The Casements located at 25 Riverside Drive in Ormond Beach. A casement window is a window that pushes out not up and down and is prevalent in Europe and the western part of the United States. The Casements a three story house with an elevator that was unusual for the time. A minister built the house in the early part of the twentieth century for his wife who was wealthy and related to the Pullman family that built sleeping cars. John D. Rockefeller bought the house in 1918 after his retirement. There is a dispute about how the house was paid for – $75,000 or Standard Oil Stock. Mr. Rockefeller spent winters in the house and after his wife died, lived in the house year-round. His wife founded Spelman College that is a college for African American Women.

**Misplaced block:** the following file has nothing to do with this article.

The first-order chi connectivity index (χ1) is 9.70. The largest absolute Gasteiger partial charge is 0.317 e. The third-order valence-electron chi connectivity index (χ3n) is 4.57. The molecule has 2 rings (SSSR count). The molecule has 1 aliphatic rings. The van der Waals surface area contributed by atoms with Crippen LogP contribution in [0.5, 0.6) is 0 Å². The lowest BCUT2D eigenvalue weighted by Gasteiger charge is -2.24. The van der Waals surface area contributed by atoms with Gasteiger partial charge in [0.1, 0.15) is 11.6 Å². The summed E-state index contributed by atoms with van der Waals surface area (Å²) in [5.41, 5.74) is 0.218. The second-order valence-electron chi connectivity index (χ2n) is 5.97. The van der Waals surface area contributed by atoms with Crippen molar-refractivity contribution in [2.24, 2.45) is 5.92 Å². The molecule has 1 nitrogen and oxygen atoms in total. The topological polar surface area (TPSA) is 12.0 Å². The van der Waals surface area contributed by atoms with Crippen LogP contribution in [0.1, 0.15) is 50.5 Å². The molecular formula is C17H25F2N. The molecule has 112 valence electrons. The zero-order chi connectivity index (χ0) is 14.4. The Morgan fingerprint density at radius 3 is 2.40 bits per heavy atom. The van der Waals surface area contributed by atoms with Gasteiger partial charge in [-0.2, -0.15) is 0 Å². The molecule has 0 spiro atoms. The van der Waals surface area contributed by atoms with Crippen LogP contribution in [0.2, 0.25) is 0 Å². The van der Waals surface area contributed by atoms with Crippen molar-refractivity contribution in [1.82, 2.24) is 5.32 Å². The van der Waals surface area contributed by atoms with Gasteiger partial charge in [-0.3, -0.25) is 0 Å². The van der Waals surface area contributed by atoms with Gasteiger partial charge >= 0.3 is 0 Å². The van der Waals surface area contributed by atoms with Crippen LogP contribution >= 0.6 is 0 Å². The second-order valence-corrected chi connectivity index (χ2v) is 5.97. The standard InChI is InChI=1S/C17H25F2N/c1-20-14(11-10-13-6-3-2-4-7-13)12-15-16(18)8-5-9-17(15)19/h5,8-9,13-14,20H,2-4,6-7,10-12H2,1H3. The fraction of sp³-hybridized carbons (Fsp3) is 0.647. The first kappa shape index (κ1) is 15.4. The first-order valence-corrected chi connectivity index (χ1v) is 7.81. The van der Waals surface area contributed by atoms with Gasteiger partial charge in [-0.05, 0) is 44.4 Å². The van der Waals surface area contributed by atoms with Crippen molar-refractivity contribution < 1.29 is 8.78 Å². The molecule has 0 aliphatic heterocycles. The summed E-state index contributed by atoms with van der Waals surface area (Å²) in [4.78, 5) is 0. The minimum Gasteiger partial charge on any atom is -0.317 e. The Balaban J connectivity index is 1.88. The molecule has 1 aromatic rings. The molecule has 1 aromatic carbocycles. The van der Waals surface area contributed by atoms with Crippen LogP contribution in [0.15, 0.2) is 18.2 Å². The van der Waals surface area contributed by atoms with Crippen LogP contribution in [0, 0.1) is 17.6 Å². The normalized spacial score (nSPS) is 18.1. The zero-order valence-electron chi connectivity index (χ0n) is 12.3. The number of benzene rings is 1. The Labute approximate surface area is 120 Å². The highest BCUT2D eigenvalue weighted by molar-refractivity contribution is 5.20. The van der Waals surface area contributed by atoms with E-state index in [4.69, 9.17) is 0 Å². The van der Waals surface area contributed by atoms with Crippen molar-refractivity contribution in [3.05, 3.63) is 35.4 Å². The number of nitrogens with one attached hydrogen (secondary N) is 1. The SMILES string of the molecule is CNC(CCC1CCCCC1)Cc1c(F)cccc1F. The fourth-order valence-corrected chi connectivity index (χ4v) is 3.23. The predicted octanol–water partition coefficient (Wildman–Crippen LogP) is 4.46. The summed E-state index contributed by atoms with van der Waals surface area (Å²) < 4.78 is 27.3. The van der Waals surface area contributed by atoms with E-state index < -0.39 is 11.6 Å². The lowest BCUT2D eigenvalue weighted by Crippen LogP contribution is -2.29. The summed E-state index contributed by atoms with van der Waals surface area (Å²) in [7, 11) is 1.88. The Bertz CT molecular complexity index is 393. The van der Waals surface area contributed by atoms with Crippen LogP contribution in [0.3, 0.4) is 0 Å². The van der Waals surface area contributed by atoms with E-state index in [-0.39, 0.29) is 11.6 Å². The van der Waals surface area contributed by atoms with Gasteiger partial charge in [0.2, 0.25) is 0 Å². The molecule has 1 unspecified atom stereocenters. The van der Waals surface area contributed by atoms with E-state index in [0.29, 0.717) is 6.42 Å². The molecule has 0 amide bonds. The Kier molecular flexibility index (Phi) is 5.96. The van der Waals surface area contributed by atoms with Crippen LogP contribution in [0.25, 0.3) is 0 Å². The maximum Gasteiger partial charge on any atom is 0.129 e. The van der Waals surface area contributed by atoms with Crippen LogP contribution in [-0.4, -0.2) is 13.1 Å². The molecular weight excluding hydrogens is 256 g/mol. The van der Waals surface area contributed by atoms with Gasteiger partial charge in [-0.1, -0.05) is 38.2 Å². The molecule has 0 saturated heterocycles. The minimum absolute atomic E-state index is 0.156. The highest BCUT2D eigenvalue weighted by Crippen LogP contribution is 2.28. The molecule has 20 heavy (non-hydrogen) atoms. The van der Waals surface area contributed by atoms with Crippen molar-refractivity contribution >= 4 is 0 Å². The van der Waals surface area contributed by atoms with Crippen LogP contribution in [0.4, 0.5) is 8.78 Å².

After Mr. Rockefeller died, the house became a college for young women but closed after ten years of operation. The house vacant for a long time and gutted by vandals. The house listed on the National Register of Historic Places in the early 70s. The City of Ormond Beach bought the home, had it fully restored and is run by the Guild.
There are photographs throughout the house showing how it used to look. A Gazebo in the yard where you can sit and across the street is a park. Free entrance to the house; donations accepted.